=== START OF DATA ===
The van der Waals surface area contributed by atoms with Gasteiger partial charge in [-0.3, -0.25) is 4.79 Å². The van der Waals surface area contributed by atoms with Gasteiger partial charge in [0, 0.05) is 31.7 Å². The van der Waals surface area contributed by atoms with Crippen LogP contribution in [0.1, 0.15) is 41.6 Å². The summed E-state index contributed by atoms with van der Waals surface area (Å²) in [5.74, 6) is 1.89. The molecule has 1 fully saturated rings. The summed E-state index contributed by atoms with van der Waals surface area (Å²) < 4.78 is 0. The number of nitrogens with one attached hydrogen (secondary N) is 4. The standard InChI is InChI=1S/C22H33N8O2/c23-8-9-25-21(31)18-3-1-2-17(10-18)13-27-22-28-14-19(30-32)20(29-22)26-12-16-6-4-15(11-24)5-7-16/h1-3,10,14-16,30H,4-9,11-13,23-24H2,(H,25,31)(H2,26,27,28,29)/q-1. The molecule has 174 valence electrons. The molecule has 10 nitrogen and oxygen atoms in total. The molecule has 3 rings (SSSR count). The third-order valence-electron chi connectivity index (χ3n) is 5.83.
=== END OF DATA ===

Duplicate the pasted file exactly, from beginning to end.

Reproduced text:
The van der Waals surface area contributed by atoms with Gasteiger partial charge in [-0.3, -0.25) is 4.79 Å². The van der Waals surface area contributed by atoms with Gasteiger partial charge in [0, 0.05) is 31.7 Å². The van der Waals surface area contributed by atoms with Crippen LogP contribution in [0.1, 0.15) is 41.6 Å². The summed E-state index contributed by atoms with van der Waals surface area (Å²) in [5.74, 6) is 1.89. The molecule has 1 fully saturated rings. The summed E-state index contributed by atoms with van der Waals surface area (Å²) < 4.78 is 0. The number of nitrogens with one attached hydrogen (secondary N) is 4. The standard InChI is InChI=1S/C22H33N8O2/c23-8-9-25-21(31)18-3-1-2-17(10-18)13-27-22-28-14-19(30-32)20(29-22)26-12-16-6-4-15(11-24)5-7-16/h1-3,10,14-16,30H,4-9,11-13,23-24H2,(H,25,31)(H2,26,27,28,29)/q-1. The molecule has 174 valence electrons. The molecule has 10 nitrogen and oxygen atoms in total. The molecule has 3 rings (SSSR count). The third-order valence-electron chi connectivity index (χ3n) is 5.83.